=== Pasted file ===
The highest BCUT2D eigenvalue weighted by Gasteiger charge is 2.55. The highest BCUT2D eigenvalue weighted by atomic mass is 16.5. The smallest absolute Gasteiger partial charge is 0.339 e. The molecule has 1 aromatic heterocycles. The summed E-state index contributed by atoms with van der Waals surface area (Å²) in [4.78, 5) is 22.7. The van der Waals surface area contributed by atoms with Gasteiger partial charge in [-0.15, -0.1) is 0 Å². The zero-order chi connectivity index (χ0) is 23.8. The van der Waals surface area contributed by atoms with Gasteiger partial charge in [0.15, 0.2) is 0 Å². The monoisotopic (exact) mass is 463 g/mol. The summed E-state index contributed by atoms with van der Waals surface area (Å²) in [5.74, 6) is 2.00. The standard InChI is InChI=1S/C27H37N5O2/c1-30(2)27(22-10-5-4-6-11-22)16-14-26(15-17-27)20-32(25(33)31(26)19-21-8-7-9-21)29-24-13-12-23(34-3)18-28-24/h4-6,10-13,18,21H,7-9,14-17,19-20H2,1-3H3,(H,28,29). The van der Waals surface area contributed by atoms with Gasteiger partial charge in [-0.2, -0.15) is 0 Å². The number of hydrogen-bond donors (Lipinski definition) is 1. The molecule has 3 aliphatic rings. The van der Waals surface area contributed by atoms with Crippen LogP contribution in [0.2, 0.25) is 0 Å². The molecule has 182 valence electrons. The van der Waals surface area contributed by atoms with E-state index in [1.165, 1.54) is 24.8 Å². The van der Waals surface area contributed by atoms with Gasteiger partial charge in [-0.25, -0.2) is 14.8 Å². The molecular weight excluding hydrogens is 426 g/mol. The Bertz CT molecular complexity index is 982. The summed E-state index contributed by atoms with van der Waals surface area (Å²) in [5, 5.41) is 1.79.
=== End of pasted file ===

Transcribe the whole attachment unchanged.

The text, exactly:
The highest BCUT2D eigenvalue weighted by Gasteiger charge is 2.55. The highest BCUT2D eigenvalue weighted by atomic mass is 16.5. The smallest absolute Gasteiger partial charge is 0.339 e. The molecule has 1 aromatic heterocycles. The summed E-state index contributed by atoms with van der Waals surface area (Å²) in [4.78, 5) is 22.7. The van der Waals surface area contributed by atoms with Gasteiger partial charge in [-0.15, -0.1) is 0 Å². The zero-order chi connectivity index (χ0) is 23.8. The van der Waals surface area contributed by atoms with Gasteiger partial charge in [0.15, 0.2) is 0 Å². The monoisotopic (exact) mass is 463 g/mol. The summed E-state index contributed by atoms with van der Waals surface area (Å²) in [5.74, 6) is 2.00. The standard InChI is InChI=1S/C27H37N5O2/c1-30(2)27(22-10-5-4-6-11-22)16-14-26(15-17-27)20-32(25(33)31(26)19-21-8-7-9-21)29-24-13-12-23(34-3)18-28-24/h4-6,10-13,18,21H,7-9,14-17,19-20H2,1-3H3,(H,28,29). The van der Waals surface area contributed by atoms with Gasteiger partial charge in [-0.2, -0.15) is 0 Å². The number of hydrogen-bond donors (Lipinski definition) is 1. The molecule has 3 aliphatic rings. The van der Waals surface area contributed by atoms with Crippen LogP contribution in [0.2, 0.25) is 0 Å². The molecule has 182 valence electrons. The van der Waals surface area contributed by atoms with E-state index in [1.165, 1.54) is 24.8 Å². The van der Waals surface area contributed by atoms with Gasteiger partial charge in [-0.25, -0.2) is 14.8 Å². The molecular weight excluding hydrogens is 426 g/mol. The Bertz CT molecular complexity index is 982. The summed E-state index contributed by atoms with van der Waals surface area (Å²) in [5, 5.41) is 1.79.